Glen Broadhead . He talked about a concordancing tool, a set of macros in Microsoft Word written by Chris Tribble . The tool is useful for studying the rhetorical, literary, and linguistic structures of texts.
Christopher Lindquist . Discussed the role of the poet in Gary Snyder's Myths and Texts. "A poet is a social catalyst bringing together texts and cosmology or myths...The poet can show you how to become 'knowledgeable' through a bio-regional awareness."
Matthew Murry . Murry described how the subject/object lines blur in works by Melville. It becomes difficult to distinguish between self and the setting. "Self is beyond the epidermal limits of a person's body."
Everybody attended a luncheon Saturday afternoon, and for "dessert" we analyzed a poem by Robert Haas called " Meditation at Lagunitas ". Interpretations included the fleetingness of thinking, passion and love, as well as incest.
In the afternoon I played frisbee at Veteran's Park, in Arlington, TX.
Linguistic Plenary Address
Donna Jo Nanpoli. Nanpoli listed and demonstrated four rules for good writing. If memory serves correctly, three of the four rules were:
- Write about what you know
- Use appropriate language
- Write about important things
She is an extraordinary story teller.
The purpose of my attendance to Languaging '99 was two-fold. First, I was encouraged by my boss to attend a conference that would stretch me. I had never been to a literature/linguistics conference before, and since it had be classified as a philosophy as well as literature/linguistics I thought it might serve as an opportunity for growth. Second, with the development of the Alex Catalogue , I wanted to get a feel for how it's features might serve the needs of academic readers and writers.
Considering my experiences, the conference helped me fulfill the purposes of attendance. I learned a great deal. I learned there is a distinction between people who study literature and people who study linguistics. It seems the literature people are less systematic and more expressive whereas linguists are more systematic and less expressive. The former tend toward artistic means of understanding while the linguists seem to emphasize the scientific. The distinction between the two is similar to the distinction between "library" science and "information" science. In any event, this is another case for arscience.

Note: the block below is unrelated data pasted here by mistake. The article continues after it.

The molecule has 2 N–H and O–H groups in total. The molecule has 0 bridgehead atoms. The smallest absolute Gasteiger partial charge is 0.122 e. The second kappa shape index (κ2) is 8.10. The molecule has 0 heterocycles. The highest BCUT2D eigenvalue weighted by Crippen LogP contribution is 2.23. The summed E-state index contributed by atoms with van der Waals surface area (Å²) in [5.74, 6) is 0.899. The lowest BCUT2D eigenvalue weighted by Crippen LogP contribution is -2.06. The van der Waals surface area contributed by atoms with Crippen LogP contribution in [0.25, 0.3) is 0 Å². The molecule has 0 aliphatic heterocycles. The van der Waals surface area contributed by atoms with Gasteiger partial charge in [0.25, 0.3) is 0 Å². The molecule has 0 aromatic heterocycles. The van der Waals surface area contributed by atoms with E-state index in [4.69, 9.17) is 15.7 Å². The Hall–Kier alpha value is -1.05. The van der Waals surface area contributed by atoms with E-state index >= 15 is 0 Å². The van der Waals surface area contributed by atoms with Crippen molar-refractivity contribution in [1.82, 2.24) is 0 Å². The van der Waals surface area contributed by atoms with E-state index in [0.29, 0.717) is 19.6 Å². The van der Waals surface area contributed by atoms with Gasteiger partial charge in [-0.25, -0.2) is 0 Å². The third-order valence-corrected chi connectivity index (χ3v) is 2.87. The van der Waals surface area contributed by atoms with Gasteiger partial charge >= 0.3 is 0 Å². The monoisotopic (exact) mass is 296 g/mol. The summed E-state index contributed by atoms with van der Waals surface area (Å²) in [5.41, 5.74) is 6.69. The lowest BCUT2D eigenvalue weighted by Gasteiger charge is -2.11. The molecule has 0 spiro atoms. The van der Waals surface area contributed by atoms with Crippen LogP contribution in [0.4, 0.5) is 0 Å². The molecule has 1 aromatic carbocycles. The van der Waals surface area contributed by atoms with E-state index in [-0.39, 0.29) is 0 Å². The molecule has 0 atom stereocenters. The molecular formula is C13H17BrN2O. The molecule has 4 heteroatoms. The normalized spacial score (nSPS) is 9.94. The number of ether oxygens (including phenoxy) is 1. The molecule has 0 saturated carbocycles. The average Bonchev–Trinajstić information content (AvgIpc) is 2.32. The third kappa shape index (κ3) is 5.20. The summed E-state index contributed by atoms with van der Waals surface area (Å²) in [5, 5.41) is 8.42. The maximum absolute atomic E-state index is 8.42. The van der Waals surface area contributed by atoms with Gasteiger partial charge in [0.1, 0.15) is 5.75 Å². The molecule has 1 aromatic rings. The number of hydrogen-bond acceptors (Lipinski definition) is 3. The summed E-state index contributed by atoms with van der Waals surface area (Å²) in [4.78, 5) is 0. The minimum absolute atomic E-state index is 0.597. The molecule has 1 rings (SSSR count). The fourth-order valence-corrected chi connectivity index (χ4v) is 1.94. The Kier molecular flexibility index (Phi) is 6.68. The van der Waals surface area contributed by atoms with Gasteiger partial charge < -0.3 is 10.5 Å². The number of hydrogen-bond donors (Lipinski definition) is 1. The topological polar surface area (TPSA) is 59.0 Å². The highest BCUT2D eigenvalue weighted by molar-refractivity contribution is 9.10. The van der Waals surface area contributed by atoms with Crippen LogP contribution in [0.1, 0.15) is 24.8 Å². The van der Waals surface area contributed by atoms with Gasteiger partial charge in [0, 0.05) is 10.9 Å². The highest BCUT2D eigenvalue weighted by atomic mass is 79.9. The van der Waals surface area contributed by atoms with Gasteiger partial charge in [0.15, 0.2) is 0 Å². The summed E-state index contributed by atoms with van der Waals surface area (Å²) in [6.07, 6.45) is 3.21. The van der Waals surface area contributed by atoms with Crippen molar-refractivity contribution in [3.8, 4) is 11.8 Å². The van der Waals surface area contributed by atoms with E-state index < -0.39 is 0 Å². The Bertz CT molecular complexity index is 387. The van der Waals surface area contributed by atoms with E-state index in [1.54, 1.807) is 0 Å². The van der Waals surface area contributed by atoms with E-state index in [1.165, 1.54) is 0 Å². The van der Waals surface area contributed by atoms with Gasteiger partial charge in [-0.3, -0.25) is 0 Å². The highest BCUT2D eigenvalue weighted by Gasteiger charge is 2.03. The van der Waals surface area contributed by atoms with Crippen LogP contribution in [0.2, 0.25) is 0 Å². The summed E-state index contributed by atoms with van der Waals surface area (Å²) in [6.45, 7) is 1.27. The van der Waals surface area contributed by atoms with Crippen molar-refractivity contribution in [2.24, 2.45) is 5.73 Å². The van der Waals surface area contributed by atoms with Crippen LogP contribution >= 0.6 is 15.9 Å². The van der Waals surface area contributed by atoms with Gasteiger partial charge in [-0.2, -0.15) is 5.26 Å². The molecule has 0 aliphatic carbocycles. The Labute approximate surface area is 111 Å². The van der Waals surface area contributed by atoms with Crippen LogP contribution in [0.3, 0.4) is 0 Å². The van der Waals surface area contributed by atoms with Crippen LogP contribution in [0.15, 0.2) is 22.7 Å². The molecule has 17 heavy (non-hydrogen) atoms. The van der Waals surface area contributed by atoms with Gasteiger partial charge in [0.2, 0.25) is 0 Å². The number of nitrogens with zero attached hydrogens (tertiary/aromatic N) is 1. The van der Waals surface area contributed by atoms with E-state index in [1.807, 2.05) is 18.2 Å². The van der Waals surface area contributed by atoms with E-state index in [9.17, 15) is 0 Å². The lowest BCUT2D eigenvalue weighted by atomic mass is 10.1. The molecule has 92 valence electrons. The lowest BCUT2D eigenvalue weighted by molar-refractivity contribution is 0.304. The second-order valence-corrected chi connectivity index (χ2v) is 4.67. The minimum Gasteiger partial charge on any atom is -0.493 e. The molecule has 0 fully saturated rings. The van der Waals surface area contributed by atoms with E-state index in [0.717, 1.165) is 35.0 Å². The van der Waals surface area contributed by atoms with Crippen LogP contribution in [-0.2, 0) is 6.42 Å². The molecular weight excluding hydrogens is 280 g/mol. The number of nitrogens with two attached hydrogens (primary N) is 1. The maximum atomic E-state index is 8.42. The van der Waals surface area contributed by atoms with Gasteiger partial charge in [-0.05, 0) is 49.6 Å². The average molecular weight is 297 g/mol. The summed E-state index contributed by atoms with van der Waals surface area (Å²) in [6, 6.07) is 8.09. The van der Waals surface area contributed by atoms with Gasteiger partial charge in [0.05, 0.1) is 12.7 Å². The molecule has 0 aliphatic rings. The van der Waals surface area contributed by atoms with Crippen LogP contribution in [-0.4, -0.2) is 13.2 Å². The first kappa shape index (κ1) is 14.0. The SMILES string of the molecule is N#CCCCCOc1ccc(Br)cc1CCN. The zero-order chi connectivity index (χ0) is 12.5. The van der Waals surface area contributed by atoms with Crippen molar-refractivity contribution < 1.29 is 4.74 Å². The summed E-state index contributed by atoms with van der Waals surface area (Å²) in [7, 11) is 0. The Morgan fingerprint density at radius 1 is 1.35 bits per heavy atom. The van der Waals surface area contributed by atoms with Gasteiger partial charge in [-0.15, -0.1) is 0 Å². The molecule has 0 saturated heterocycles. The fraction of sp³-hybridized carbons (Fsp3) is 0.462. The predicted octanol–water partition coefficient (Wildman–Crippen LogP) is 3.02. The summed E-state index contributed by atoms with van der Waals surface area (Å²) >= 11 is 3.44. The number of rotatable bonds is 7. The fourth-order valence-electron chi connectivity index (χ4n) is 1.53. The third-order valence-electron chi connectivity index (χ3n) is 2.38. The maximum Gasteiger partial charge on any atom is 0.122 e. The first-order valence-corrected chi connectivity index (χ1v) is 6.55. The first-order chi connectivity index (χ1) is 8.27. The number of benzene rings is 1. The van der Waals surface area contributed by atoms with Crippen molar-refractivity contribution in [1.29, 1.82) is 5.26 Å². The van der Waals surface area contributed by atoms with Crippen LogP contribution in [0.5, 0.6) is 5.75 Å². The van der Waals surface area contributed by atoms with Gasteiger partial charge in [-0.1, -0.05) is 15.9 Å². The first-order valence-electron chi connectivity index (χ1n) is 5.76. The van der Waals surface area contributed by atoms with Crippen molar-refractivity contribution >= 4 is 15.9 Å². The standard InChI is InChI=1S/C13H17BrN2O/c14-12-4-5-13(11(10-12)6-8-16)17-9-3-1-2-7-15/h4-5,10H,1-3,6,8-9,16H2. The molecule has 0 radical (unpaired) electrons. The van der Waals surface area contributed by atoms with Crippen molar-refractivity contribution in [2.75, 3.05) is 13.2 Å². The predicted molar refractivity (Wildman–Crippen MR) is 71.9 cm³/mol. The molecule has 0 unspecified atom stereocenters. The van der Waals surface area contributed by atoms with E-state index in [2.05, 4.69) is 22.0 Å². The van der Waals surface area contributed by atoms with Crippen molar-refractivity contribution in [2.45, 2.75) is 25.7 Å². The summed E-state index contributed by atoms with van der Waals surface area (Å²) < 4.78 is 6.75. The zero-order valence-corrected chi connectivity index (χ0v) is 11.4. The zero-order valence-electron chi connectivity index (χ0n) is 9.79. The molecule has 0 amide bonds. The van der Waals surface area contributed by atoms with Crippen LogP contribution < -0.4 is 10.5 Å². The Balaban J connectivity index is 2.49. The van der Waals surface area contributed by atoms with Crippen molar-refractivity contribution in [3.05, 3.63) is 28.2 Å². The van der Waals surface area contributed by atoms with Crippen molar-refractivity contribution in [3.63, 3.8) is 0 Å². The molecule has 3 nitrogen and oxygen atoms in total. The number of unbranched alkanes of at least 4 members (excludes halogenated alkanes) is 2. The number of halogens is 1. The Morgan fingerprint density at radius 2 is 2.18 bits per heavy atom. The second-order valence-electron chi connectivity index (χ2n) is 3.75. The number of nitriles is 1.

I also learned the meaning of "logocentric" and I began to learn the role of deconstructionism in modern philosophy and linguistics.
Many of the sessions I attended were presented by graduate students of UNT. I got the feeling these people were stretching their wings and becoming socialized into the academic culture. Their ideas were stimulating and insightful, but they read their papers. I mean they really read their papers. I found this quite unusual, but after inquiring with a couple of other attendees, I learned that reading papers is expected practice. I wonder how prevalent this practice is in other academic disciplines.
Finally, I learned the Alex Catalogue could be useful to the sort of people attending Languaging '99. Nobody had heard of Alex, but there were only about 50 people there and I didn't talk to everybody. Of the few people to whom I did talk, Alex seemed like an interesting tool.
I look forward to the opportunity to attend another literature/linguistics conference.
Creator: Eric Lease Morgan <firstname.lastname@example.org>
Source: This text was never formally published.
Date created: 1999-03-08
Date updated: 2004-11-24
Subject(s): literature; language; travel log; Denton, TX;